On country ownership, major aid donors still have a ways to go

Kabul International AgFair. Many contend that the fact that the majority of foreign aid to Kabul has been disbursed on an off-budget basis has helped fuel the corruption and mismanagement that has become endemic to the Afghan aid program. Photo by: USAID Afghanistan

For several years now, country ownership — the principle that aid recipients should be in charge of their own development — has been gaining traction across the donor community.

Most notably, country ownership was one of four basic principles for development cooperation agreed upon by development stakeholders, including major aid donors, at the latest high-level forum on aid effectiveness in Busan in November 2011, building on commitments made in Accra in 2008 and Paris in 2005. In the two and a half years since Busan, country ownership has also emerged as a key element of donor reform efforts in London, Canberra and Washington.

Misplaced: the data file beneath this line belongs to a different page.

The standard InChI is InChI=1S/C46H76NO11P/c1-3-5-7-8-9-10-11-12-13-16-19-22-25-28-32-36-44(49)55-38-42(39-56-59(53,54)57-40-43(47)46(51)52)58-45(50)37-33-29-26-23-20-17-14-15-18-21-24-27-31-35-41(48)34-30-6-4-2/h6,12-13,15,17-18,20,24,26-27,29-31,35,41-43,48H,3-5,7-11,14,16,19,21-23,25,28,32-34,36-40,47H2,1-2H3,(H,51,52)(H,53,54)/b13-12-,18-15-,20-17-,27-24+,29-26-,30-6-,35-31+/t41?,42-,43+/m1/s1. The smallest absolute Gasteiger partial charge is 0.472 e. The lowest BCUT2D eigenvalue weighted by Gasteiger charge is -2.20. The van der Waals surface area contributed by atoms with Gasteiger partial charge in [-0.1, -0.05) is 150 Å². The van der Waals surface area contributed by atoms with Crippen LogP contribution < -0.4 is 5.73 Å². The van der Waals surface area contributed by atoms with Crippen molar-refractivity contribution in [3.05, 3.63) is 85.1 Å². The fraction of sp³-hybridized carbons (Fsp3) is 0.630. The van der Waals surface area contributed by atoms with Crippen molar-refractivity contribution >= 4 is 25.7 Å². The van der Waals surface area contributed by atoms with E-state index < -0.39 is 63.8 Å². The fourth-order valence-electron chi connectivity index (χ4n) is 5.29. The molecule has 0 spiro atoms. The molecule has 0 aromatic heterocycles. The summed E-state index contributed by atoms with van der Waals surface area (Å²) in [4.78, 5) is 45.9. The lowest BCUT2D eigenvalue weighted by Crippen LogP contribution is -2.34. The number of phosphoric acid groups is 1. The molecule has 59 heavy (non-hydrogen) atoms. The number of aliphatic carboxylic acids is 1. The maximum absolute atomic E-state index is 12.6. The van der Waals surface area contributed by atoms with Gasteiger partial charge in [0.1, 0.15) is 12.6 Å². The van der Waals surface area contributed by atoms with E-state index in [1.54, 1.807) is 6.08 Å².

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About the author

  • Piccio

    Lorenzo Piccio

    Lorenzo is a contributing analyst for Devex. Previously Devex's senior analyst for development finance in Manila, he is currently an MA candidate in international economics and international development at the Johns Hopkins School of Advanced International Studies in Washington. Lorenzo holds a bachelor's degree in government and social studies from Wesleyan University.